Note: This is the last of Charlie’s letters for 1863. It will be the final one posted this summer. I haven’t decided yet when to start posting the 1864 letters. In this missive, we find Charlie enamored of Huntsville and planning on voting for McClellan.

Huntsville Alabama
December 12th 1863

Dear Parents

I believe we are “settled down” for the winter, and I don’t want to be in a better place than this for the cold weather. Huntsville is a very pretty city and formerly contained about nine thousand inhabitants. It is celebrated for the “big spring,” and the healthy climate in its vicinity. The spring is a stunner, affording more water than the Pomperary river (in dry weather) and the location of town is so remarkably healthy that the citizens had to borrow a corpse to start a graveyard with. Our camp is situated on a beautifully wooded knoll, just such an one as Cooper would delight in assigning for the picturesque camp of some Indian tribe, or Walter Scott would select for some story of Scottish chivalry. From the top, a fine view of Huntsville is obtained, and thanks to the warm climate of the sunny south, we are comfortable. I received a letter from you three days ago, but had to go on guard one day, and spent two days in fixing my quarters, so your letter had to wait a reply. I now have a very comfortable little snuggery built about ten feet square with fire-place, chimney, and all the modern — Modern Improvements, and intend to take a good comfortable winter rest. General Grant is doing things up in a hurry, and may interupt my pleasant fancies but I hope not.

There is considerable rain here, three days out of four we have been here it has rained but I dont think such weather can last forever we must have some pleasant days, and even the rain does not make the roads as muddy as the used to in Virginia. Speaking of Virginia brings me to the Army of the Potomac again and I see that Meade is at some of the incomprehensible strategy of all the other Generals; falling back to allow Lee to reinforce Longstreet, of a surety we have some chivalrous Generals they scorn to take a mean advantage of a man and when they have the Rebs at a disadvantage they hold up to show fair play. Bully for them. I suppose before you get this McClellan will be nominated for president at least I hope so. Not that I expect to see him elected for that I judge to be out of the question with as many candidates in the field as there will be for the Democratic party, but give him a try for it anyhow. I am going to vote for him a dozen times if I can.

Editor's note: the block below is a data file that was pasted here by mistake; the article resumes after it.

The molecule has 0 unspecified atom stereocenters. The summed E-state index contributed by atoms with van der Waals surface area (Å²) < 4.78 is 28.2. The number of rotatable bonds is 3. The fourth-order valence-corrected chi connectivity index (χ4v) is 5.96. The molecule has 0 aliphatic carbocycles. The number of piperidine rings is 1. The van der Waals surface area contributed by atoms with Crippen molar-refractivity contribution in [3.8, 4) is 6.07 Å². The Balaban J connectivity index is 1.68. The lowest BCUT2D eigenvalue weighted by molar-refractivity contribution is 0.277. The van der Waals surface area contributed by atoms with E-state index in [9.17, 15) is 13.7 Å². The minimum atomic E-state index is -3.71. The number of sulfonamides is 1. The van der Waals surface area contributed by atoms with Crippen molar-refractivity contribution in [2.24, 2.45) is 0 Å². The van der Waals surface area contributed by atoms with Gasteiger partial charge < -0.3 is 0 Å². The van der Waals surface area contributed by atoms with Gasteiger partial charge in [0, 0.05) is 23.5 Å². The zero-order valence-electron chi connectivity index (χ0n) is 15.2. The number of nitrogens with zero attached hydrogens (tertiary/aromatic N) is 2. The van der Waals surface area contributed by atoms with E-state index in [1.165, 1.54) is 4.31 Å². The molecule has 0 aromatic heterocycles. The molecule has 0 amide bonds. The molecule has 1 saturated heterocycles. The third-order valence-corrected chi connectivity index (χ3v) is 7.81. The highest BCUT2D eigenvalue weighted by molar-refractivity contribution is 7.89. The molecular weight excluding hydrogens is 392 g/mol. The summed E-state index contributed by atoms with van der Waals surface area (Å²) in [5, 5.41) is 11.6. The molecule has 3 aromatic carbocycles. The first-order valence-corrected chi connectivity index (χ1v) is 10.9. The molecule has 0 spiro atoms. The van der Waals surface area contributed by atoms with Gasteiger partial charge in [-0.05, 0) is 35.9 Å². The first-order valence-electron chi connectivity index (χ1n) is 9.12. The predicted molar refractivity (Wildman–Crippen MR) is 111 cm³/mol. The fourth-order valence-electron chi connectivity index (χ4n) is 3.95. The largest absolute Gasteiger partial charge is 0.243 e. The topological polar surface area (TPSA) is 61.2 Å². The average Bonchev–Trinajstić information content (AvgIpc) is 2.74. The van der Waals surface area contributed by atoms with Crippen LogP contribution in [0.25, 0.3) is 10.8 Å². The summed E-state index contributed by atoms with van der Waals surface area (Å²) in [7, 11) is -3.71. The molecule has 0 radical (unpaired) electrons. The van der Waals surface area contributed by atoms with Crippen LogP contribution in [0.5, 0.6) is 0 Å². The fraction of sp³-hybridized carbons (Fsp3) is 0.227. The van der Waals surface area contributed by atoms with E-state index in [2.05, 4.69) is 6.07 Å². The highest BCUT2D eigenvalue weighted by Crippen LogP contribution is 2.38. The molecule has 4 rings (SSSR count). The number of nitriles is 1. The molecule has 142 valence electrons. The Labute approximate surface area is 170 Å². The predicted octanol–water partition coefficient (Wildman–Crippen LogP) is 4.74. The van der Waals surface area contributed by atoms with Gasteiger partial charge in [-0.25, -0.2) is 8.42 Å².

In Mothers letter to me she says the banks only take four hundred a year on deposit. Will you tell me how it is, I always thought a bank would receive any amount. I am in hopes of getting a few day furlough this winter if we stay here, and shall pay you a visit if possible, but dont think it is certain for I hardly think I can have so much luck. However get a barrel of cider ready, for I might.

I cant write about the war news as we dont get it till long after you do, and the other news is not obtainable so excuse my short letter, better luck next time perhaps.

I remain affectionately
Charles E. Bates

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